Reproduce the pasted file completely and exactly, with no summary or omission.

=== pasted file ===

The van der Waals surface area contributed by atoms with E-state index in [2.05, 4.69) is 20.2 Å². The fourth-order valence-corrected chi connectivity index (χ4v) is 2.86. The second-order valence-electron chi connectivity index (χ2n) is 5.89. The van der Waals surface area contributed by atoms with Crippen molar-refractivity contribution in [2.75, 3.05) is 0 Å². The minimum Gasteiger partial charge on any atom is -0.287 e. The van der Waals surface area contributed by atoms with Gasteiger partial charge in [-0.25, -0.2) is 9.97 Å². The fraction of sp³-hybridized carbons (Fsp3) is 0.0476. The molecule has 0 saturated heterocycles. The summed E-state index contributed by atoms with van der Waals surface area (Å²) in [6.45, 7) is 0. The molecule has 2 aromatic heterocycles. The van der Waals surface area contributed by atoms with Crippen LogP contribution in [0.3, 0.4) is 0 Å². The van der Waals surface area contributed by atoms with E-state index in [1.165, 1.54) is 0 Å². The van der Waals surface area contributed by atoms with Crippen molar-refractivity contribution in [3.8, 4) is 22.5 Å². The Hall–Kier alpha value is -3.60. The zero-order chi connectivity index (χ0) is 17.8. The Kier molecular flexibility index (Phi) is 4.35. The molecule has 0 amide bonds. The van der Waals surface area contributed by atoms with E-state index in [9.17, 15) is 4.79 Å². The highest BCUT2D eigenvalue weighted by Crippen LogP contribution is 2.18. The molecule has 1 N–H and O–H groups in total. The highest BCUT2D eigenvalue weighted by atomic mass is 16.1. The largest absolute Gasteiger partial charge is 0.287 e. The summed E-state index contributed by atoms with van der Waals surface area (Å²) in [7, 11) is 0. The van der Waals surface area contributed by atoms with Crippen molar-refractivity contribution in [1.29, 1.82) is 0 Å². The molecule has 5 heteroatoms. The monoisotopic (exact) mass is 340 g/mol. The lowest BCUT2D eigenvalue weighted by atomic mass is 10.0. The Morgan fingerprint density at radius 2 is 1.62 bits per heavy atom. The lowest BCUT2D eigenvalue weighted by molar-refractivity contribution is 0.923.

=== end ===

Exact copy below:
The van der Waals surface area contributed by atoms with E-state index in [2.05, 4.69) is 20.2 Å². The fourth-order valence-corrected chi connectivity index (χ4v) is 2.86. The second-order valence-electron chi connectivity index (χ2n) is 5.89. The van der Waals surface area contributed by atoms with Crippen molar-refractivity contribution in [2.75, 3.05) is 0 Å². The minimum Gasteiger partial charge on any atom is -0.287 e. The van der Waals surface area contributed by atoms with Gasteiger partial charge in [-0.25, -0.2) is 9.97 Å². The fraction of sp³-hybridized carbons (Fsp3) is 0.0476. The molecule has 0 saturated heterocycles. The summed E-state index contributed by atoms with van der Waals surface area (Å²) in [6.45, 7) is 0. The molecule has 2 aromatic heterocycles. The van der Waals surface area contributed by atoms with Crippen LogP contribution in [0.3, 0.4) is 0 Å². The van der Waals surface area contributed by atoms with E-state index in [1.165, 1.54) is 0 Å². The van der Waals surface area contributed by atoms with Crippen molar-refractivity contribution in [3.8, 4) is 22.5 Å². The Hall–Kier alpha value is -3.60. The zero-order chi connectivity index (χ0) is 17.8. The Kier molecular flexibility index (Phi) is 4.35. The molecule has 0 amide bonds. The van der Waals surface area contributed by atoms with E-state index in [9.17, 15) is 4.79 Å². The highest BCUT2D eigenvalue weighted by Crippen LogP contribution is 2.18. The molecule has 1 N–H and O–H groups in total. The highest BCUT2D eigenvalue weighted by atomic mass is 16.1. The largest absolute Gasteiger partial charge is 0.287 e. The summed E-state index contributed by atoms with van der Waals surface area (Å²) in [7, 11) is 0. The van der Waals surface area contributed by atoms with Crippen molar-refractivity contribution in [1.29, 1.82) is 0 Å². The molecule has 5 heteroatoms. The monoisotopic (exact) mass is 340 g/mol. The lowest BCUT2D eigenvalue weighted by atomic mass is 10.0. The Morgan fingerprint density at radius 2 is 1.62 bits per heavy atom. The lowest BCUT2D eigenvalue weighted by molar-refractivity contribution is 0.923.